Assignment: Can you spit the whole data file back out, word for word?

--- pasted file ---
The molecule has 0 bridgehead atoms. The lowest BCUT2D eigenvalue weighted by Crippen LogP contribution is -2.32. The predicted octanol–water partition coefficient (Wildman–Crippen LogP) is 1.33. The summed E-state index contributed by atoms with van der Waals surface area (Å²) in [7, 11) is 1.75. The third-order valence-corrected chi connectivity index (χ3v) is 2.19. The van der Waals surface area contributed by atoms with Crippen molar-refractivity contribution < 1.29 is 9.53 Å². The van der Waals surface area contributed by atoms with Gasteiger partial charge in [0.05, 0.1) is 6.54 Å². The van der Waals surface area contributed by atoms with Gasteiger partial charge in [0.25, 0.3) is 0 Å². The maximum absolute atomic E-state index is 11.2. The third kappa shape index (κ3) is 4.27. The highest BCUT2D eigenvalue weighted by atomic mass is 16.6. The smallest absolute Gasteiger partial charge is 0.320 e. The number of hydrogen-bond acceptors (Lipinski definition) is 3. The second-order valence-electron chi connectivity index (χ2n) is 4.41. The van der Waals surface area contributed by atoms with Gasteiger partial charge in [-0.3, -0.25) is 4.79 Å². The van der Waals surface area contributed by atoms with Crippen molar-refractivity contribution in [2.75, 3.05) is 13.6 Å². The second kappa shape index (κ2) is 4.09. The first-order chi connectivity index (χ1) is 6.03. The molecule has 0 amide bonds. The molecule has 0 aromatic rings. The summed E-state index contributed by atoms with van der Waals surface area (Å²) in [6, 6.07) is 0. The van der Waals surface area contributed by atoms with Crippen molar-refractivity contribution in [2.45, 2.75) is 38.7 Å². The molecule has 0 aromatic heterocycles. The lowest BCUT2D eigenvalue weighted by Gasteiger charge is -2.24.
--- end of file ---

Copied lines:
The molecule has 0 bridgehead atoms. The lowest BCUT2D eigenvalue weighted by Crippen LogP contribution is -2.32. The predicted octanol–water partition coefficient (Wildman–Crippen LogP) is 1.33. The summed E-state index contributed by atoms with van der Waals surface area (Å²) in [7, 11) is 1.75. The third-order valence-corrected chi connectivity index (χ3v) is 2.19. The van der Waals surface area contributed by atoms with Crippen molar-refractivity contribution < 1.29 is 9.53 Å². The van der Waals surface area contributed by atoms with Gasteiger partial charge in [0.05, 0.1) is 6.54 Å². The van der Waals surface area contributed by atoms with Gasteiger partial charge in [0.25, 0.3) is 0 Å². The maximum absolute atomic E-state index is 11.2. The third kappa shape index (κ3) is 4.27. The highest BCUT2D eigenvalue weighted by atomic mass is 16.6. The smallest absolute Gasteiger partial charge is 0.320 e. The number of hydrogen-bond acceptors (Lipinski definition) is 3. The second-order valence-electron chi connectivity index (χ2n) is 4.41. The van der Waals surface area contributed by atoms with Gasteiger partial charge in [-0.3, -0.25) is 4.79 Å². The van der Waals surface area contributed by atoms with Crippen molar-refractivity contribution in [2.75, 3.05) is 13.6 Å². The second kappa shape index (κ2) is 4.09. The first-order chi connectivity index (χ1) is 6.03. The molecule has 0 amide bonds. The molecule has 0 aromatic rings. The summed E-state index contributed by atoms with van der Waals surface area (Å²) in [6, 6.07) is 0. The van der Waals surface area contributed by atoms with Crippen molar-refractivity contribution in [2.45, 2.75) is 38.7 Å². The molecule has 0 aromatic heterocycles. The lowest BCUT2D eigenvalue weighted by Gasteiger charge is -2.24.